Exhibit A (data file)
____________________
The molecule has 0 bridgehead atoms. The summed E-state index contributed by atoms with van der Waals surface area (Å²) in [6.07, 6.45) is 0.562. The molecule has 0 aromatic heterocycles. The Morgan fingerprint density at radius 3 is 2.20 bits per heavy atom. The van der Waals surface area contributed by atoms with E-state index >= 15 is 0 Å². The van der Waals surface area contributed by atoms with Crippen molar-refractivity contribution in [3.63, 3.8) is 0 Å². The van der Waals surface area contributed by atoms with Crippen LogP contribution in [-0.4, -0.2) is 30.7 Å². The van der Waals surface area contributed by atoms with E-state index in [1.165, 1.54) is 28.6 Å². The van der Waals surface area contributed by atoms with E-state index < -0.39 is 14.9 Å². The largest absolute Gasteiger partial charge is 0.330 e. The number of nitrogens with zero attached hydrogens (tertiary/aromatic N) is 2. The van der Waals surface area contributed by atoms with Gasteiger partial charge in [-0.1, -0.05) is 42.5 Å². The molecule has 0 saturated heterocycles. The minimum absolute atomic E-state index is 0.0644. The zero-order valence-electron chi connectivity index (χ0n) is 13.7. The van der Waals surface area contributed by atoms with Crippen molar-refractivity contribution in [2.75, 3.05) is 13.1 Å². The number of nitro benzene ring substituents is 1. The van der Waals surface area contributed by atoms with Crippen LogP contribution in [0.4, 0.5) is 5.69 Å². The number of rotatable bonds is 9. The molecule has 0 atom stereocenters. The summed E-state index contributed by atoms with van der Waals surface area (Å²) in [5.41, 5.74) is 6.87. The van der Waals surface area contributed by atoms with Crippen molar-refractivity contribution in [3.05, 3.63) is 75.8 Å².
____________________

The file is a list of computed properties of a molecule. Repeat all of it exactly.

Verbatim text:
The molecule has 0 bridgehead atoms. The summed E-state index contributed by atoms with van der Waals surface area (Å²) in [6.07, 6.45) is 0.562. The molecule has 0 aromatic heterocycles. The Morgan fingerprint density at radius 3 is 2.20 bits per heavy atom. The van der Waals surface area contributed by atoms with E-state index >= 15 is 0 Å². The van der Waals surface area contributed by atoms with Crippen molar-refractivity contribution in [3.63, 3.8) is 0 Å². The van der Waals surface area contributed by atoms with Crippen LogP contribution in [-0.4, -0.2) is 30.7 Å². The van der Waals surface area contributed by atoms with E-state index in [1.165, 1.54) is 28.6 Å². The van der Waals surface area contributed by atoms with E-state index < -0.39 is 14.9 Å². The largest absolute Gasteiger partial charge is 0.330 e. The number of nitrogens with zero attached hydrogens (tertiary/aromatic N) is 2. The van der Waals surface area contributed by atoms with Gasteiger partial charge in [-0.1, -0.05) is 42.5 Å². The molecule has 0 saturated heterocycles. The minimum absolute atomic E-state index is 0.0644. The zero-order valence-electron chi connectivity index (χ0n) is 13.7. The van der Waals surface area contributed by atoms with Crippen molar-refractivity contribution in [2.75, 3.05) is 13.1 Å². The number of nitro benzene ring substituents is 1. The van der Waals surface area contributed by atoms with Crippen LogP contribution in [0.4, 0.5) is 5.69 Å². The number of rotatable bonds is 9. The molecule has 0 atom stereocenters. The summed E-state index contributed by atoms with van der Waals surface area (Å²) in [5.41, 5.74) is 6.87. The van der Waals surface area contributed by atoms with Crippen molar-refractivity contribution in [3.05, 3.63) is 75.8 Å².